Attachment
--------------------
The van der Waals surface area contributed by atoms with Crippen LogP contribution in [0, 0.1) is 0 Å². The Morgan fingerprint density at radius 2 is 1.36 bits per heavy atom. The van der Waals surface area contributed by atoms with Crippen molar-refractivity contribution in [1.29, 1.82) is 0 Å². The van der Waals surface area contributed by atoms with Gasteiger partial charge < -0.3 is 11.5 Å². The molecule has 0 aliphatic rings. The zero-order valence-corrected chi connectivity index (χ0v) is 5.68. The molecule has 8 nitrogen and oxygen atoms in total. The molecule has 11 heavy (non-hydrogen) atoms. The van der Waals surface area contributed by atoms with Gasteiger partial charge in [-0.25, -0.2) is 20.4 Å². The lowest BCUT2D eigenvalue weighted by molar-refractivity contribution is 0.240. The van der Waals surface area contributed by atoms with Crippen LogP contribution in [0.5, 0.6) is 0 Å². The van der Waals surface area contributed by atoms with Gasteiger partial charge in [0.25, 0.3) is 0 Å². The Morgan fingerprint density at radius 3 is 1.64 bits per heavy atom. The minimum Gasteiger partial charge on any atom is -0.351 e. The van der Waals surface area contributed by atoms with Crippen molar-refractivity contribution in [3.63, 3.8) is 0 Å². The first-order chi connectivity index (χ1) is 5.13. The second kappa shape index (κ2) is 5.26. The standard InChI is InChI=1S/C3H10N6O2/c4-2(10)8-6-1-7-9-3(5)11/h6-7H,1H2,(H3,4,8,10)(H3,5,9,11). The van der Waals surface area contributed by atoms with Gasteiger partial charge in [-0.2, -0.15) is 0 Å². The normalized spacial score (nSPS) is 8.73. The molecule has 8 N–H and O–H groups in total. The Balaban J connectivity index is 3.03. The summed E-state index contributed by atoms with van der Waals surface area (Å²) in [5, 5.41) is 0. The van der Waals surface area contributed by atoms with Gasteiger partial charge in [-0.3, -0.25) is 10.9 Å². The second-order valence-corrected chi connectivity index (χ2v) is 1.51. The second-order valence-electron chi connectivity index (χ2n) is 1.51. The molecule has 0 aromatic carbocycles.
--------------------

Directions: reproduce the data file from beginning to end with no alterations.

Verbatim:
The van der Waals surface area contributed by atoms with Crippen LogP contribution in [0, 0.1) is 0 Å². The Morgan fingerprint density at radius 2 is 1.36 bits per heavy atom. The van der Waals surface area contributed by atoms with Crippen molar-refractivity contribution in [1.29, 1.82) is 0 Å². The van der Waals surface area contributed by atoms with Gasteiger partial charge < -0.3 is 11.5 Å². The molecule has 0 aliphatic rings. The zero-order valence-corrected chi connectivity index (χ0v) is 5.68. The molecule has 8 nitrogen and oxygen atoms in total. The molecule has 11 heavy (non-hydrogen) atoms. The van der Waals surface area contributed by atoms with Gasteiger partial charge in [-0.25, -0.2) is 20.4 Å². The lowest BCUT2D eigenvalue weighted by molar-refractivity contribution is 0.240. The van der Waals surface area contributed by atoms with Crippen LogP contribution in [0.5, 0.6) is 0 Å². The van der Waals surface area contributed by atoms with Gasteiger partial charge in [0.25, 0.3) is 0 Å². The Morgan fingerprint density at radius 3 is 1.64 bits per heavy atom. The minimum Gasteiger partial charge on any atom is -0.351 e. The van der Waals surface area contributed by atoms with Crippen molar-refractivity contribution in [3.63, 3.8) is 0 Å². The first-order chi connectivity index (χ1) is 5.13. The second kappa shape index (κ2) is 5.26. The standard InChI is InChI=1S/C3H10N6O2/c4-2(10)8-6-1-7-9-3(5)11/h6-7H,1H2,(H3,4,8,10)(H3,5,9,11). The van der Waals surface area contributed by atoms with Gasteiger partial charge in [-0.2, -0.15) is 0 Å². The normalized spacial score (nSPS) is 8.73. The molecule has 8 N–H and O–H groups in total. The Balaban J connectivity index is 3.03. The summed E-state index contributed by atoms with van der Waals surface area (Å²) in [5, 5.41) is 0. The van der Waals surface area contributed by atoms with Gasteiger partial charge in [-0.3, -0.25) is 10.9 Å². The second-order valence-corrected chi connectivity index (χ2v) is 1.51. The second-order valence-electron chi connectivity index (χ2n) is 1.51. The molecule has 0 aromatic carbocycles.